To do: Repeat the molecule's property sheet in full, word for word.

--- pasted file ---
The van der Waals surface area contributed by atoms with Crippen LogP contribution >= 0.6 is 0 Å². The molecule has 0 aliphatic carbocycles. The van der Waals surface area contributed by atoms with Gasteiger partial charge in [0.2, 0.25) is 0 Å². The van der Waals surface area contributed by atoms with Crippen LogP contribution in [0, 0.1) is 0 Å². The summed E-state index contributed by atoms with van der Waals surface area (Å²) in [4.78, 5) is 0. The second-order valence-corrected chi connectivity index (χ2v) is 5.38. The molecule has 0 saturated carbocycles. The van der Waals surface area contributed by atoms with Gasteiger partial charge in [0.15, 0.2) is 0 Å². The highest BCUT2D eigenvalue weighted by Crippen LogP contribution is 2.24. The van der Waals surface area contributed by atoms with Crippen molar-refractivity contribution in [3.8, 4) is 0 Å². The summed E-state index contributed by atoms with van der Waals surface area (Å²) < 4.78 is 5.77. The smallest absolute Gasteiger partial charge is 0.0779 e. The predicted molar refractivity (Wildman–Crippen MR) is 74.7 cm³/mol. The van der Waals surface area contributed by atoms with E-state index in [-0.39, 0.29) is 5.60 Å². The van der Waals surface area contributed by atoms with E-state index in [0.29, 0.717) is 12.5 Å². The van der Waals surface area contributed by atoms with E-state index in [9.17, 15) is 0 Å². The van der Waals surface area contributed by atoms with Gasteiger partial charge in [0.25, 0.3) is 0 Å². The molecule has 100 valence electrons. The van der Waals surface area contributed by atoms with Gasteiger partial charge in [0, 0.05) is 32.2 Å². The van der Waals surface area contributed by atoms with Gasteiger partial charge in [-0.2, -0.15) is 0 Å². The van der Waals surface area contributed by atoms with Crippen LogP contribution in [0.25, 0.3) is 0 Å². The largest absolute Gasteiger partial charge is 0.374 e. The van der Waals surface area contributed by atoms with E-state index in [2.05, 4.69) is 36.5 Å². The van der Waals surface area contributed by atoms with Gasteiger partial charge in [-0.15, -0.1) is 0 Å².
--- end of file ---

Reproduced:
The van der Waals surface area contributed by atoms with Crippen LogP contribution >= 0.6 is 0 Å². The molecule has 0 aliphatic carbocycles. The van der Waals surface area contributed by atoms with Gasteiger partial charge in [0.2, 0.25) is 0 Å². The van der Waals surface area contributed by atoms with Crippen LogP contribution in [0, 0.1) is 0 Å². The summed E-state index contributed by atoms with van der Waals surface area (Å²) in [4.78, 5) is 0. The second-order valence-corrected chi connectivity index (χ2v) is 5.38. The molecule has 0 saturated carbocycles. The van der Waals surface area contributed by atoms with Gasteiger partial charge in [0.15, 0.2) is 0 Å². The highest BCUT2D eigenvalue weighted by Crippen LogP contribution is 2.24. The van der Waals surface area contributed by atoms with Crippen molar-refractivity contribution in [3.8, 4) is 0 Å². The summed E-state index contributed by atoms with van der Waals surface area (Å²) < 4.78 is 5.77. The smallest absolute Gasteiger partial charge is 0.0779 e. The predicted molar refractivity (Wildman–Crippen MR) is 74.7 cm³/mol. The van der Waals surface area contributed by atoms with E-state index in [-0.39, 0.29) is 5.60 Å². The van der Waals surface area contributed by atoms with E-state index in [0.29, 0.717) is 12.5 Å². The van der Waals surface area contributed by atoms with E-state index in [9.17, 15) is 0 Å². The van der Waals surface area contributed by atoms with Gasteiger partial charge in [0.25, 0.3) is 0 Å². The molecule has 100 valence electrons. The van der Waals surface area contributed by atoms with Gasteiger partial charge in [0, 0.05) is 32.2 Å². The van der Waals surface area contributed by atoms with Gasteiger partial charge in [-0.2, -0.15) is 0 Å². The van der Waals surface area contributed by atoms with Crippen LogP contribution in [0.25, 0.3) is 0 Å². The largest absolute Gasteiger partial charge is 0.374 e. The van der Waals surface area contributed by atoms with E-state index in [2.05, 4.69) is 36.5 Å². The van der Waals surface area contributed by atoms with Gasteiger partial charge in [-0.15, -0.1) is 0 Å².